“Some kids probably did this,” offered Salem Mahmoud, a friend who had arrived to help clean up the mess. “They all know how to make bombs.”
At first glance, Benghazi appears to have returned to normality two months after the forces of Moammar Gaddafi entered on March 19. Shops are open; cars are clogging the streets. But beneath the surface, there is unease. Residents are taking the law into their own hands amid growing vigilantism.
In recent weeks, there have been several assassinations. Prosecutors say they are seeing more violent shooting attacks, including ones motivated by revenge, pitting neighbor against neighbor. Emergency room doctors are treating more gunshot wounds. Some are revenge attacks, others are over minor disputes.
“A lot more people have guns now. Before they had knives,” said Mustafa Abdisalam el-Diri, a doctor at Jalaa Hospital. “People use guns now to settle even simple arguments.”
The violence comes as the rebel leadership struggles to impose rule of law, as Benghazi is awash with weapons. Streets are still mostly patrolled by volunteer militias, rather than uniformed policemen. Gun battles between rival gangs, criminal, even rebels, are routine. There’s growing fear of a so-called fifth column of Gaddafi loyalists who are working to destroy the revolution and retake the city.
“We’re still in a situation of war,” said Ali Wanis, Benghazi’s chief prosecutor. “People are still living in fear of the regime. This will continue until Gaddafi falls.”
At Jalaa Hospital, some corpses have arrived showing signs of executions, bullets to the head, wrists with markings of being tied up. No one knows who is killing whom. Some believe the fifth column is carrying out attacks. Others believe the rebels are taking revenge on Gaddafi loyalists.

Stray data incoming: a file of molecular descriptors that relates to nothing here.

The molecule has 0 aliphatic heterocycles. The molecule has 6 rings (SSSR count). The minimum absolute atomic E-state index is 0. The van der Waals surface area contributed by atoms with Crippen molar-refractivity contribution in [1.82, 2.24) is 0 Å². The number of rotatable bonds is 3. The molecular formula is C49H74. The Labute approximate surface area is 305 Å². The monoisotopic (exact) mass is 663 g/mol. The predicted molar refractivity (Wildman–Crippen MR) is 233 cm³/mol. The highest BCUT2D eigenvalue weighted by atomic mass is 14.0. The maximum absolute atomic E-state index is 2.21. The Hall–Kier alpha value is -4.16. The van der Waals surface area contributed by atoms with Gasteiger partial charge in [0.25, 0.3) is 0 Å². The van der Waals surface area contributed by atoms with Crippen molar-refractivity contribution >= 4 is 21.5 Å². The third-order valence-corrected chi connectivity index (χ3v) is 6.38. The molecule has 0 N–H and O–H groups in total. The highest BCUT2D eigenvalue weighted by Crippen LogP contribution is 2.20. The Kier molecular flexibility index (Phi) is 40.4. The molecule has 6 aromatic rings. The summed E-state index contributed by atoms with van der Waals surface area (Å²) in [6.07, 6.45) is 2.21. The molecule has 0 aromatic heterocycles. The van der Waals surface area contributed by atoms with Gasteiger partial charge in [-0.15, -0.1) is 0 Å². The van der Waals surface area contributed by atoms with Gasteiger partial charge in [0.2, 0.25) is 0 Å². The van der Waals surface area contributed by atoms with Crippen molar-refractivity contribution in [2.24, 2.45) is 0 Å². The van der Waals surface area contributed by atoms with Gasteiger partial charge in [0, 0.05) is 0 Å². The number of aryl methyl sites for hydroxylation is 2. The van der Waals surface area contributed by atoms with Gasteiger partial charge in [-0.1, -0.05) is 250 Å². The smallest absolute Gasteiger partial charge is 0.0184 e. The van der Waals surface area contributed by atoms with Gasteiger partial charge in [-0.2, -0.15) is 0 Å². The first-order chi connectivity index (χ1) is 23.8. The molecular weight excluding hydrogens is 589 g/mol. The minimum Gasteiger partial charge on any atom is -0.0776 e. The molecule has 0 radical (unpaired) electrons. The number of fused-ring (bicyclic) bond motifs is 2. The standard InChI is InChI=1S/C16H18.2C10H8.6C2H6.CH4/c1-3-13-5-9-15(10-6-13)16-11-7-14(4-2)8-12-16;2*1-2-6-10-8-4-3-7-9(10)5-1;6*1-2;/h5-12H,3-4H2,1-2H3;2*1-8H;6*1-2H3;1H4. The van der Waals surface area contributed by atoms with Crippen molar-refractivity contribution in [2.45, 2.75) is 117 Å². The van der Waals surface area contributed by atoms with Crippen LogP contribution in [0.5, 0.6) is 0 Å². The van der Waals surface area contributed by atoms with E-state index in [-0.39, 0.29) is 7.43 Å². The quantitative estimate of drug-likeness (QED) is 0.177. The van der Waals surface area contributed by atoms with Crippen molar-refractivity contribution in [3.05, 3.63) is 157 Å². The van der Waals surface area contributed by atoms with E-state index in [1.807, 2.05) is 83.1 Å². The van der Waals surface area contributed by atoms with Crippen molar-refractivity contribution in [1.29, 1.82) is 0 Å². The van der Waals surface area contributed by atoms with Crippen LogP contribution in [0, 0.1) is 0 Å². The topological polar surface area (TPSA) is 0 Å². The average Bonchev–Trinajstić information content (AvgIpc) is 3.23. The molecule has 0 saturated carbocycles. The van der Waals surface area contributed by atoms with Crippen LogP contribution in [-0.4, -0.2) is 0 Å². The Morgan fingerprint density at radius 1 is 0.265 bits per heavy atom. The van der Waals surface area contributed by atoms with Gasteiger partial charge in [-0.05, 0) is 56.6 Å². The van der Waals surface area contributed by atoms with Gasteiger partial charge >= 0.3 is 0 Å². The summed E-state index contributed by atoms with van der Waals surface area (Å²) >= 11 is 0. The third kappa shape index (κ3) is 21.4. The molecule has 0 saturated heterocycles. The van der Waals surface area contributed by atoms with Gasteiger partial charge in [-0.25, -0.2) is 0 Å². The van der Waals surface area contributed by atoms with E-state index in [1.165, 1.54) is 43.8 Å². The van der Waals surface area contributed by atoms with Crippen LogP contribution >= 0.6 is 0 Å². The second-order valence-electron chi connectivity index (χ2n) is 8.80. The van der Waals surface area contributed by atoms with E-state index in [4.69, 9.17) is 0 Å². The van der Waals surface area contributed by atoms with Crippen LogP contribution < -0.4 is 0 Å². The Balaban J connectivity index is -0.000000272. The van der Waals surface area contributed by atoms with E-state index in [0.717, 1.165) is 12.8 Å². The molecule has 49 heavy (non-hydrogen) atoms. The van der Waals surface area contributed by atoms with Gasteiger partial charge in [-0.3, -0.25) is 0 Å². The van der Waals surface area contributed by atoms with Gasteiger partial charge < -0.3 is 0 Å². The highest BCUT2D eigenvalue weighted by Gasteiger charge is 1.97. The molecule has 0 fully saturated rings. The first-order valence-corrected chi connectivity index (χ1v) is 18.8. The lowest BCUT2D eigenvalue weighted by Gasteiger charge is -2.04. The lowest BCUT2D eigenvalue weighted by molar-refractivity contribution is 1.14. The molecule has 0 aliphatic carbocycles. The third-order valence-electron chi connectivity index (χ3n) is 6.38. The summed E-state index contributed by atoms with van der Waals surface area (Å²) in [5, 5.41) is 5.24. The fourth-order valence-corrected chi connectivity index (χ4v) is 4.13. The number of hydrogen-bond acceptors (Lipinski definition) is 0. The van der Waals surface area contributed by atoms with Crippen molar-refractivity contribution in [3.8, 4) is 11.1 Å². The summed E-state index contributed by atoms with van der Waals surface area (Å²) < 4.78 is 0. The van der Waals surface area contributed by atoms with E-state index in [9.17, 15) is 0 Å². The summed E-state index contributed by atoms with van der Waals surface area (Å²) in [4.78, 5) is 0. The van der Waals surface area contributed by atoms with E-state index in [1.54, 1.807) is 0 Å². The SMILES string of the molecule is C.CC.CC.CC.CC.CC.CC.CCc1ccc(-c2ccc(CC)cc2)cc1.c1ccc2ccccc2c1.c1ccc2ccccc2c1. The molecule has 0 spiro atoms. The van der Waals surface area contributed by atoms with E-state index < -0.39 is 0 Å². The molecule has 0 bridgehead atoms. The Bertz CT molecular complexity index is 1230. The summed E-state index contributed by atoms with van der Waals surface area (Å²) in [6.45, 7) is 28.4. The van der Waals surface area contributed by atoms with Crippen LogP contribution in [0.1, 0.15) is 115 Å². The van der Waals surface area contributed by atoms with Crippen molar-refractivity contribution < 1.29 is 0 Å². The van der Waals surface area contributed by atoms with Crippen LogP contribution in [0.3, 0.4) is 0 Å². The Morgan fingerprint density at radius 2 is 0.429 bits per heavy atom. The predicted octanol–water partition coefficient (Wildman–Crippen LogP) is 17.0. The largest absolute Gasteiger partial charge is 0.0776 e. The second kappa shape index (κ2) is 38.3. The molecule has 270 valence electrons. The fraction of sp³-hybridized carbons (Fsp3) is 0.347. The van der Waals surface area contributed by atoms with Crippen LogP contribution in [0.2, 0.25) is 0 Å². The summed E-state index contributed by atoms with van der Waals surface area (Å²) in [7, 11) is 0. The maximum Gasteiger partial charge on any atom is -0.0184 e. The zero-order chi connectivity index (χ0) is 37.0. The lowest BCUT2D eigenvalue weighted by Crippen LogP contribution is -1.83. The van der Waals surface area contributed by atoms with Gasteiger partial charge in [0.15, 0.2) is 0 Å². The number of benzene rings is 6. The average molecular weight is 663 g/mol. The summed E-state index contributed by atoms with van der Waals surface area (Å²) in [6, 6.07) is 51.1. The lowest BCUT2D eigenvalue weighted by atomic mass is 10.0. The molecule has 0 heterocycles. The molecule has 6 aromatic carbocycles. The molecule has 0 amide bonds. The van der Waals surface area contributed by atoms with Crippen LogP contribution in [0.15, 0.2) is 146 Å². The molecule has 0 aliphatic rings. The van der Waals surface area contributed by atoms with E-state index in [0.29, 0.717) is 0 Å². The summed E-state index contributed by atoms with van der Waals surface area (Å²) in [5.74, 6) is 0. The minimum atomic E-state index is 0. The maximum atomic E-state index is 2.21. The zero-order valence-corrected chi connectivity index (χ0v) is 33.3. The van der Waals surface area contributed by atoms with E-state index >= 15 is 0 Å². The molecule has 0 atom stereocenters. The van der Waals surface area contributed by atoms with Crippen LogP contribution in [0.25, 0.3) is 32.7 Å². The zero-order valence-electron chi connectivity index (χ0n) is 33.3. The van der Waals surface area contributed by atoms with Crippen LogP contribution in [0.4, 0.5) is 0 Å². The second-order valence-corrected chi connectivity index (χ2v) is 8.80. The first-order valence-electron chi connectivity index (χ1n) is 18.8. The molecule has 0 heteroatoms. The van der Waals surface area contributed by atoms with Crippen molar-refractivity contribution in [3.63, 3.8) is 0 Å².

The fear has spread to many corners of Benghazi. In the Laity enclave, armed men guard the house of a well-known actress. Her son and brother were assassinated last week. Ali Abdullah, one of the guards, said the son was believed to have been a former member of Gaddafi’s internal security police.
In the Rahaba neighborhood, a father shook with fear when a journalist knocked on his door. His son, also a former internal security policeman, had been murdered in front of the house. The father looked nervously at his neighbor’s wall, then the sandbagged checkpoint manned by rebels on his street. “Let’s speak when the country is settled down, when there’s law and order,” he said, before closing the door.
In the Tabaleno neighborhood, residents have taken the law into their own hands. On a recent day, Adel Mohammed, a computer engineer, stood guard at a checkpoint, one of five entrances into the enclave. Behind sandbags, he clutched a Kalashnikov. Like many residents, he works eight-hour shifts, constantly keeping watch for strangers.
“The police are not in a position to help us,” Mohammed said. “Gaddafi’s groups are not far away. We can’t sleep and wait until they attack.”
At the flower shop, Faraj stood next to two friends, both clutching weapons. “We’re going to take precautions,” he vowed.
When told of the bombing, Wanis shrugged and replied: “I wouldn’t put aside that it was the fifth column who was behind the bombing. They want to make Benghazi appear insecure.”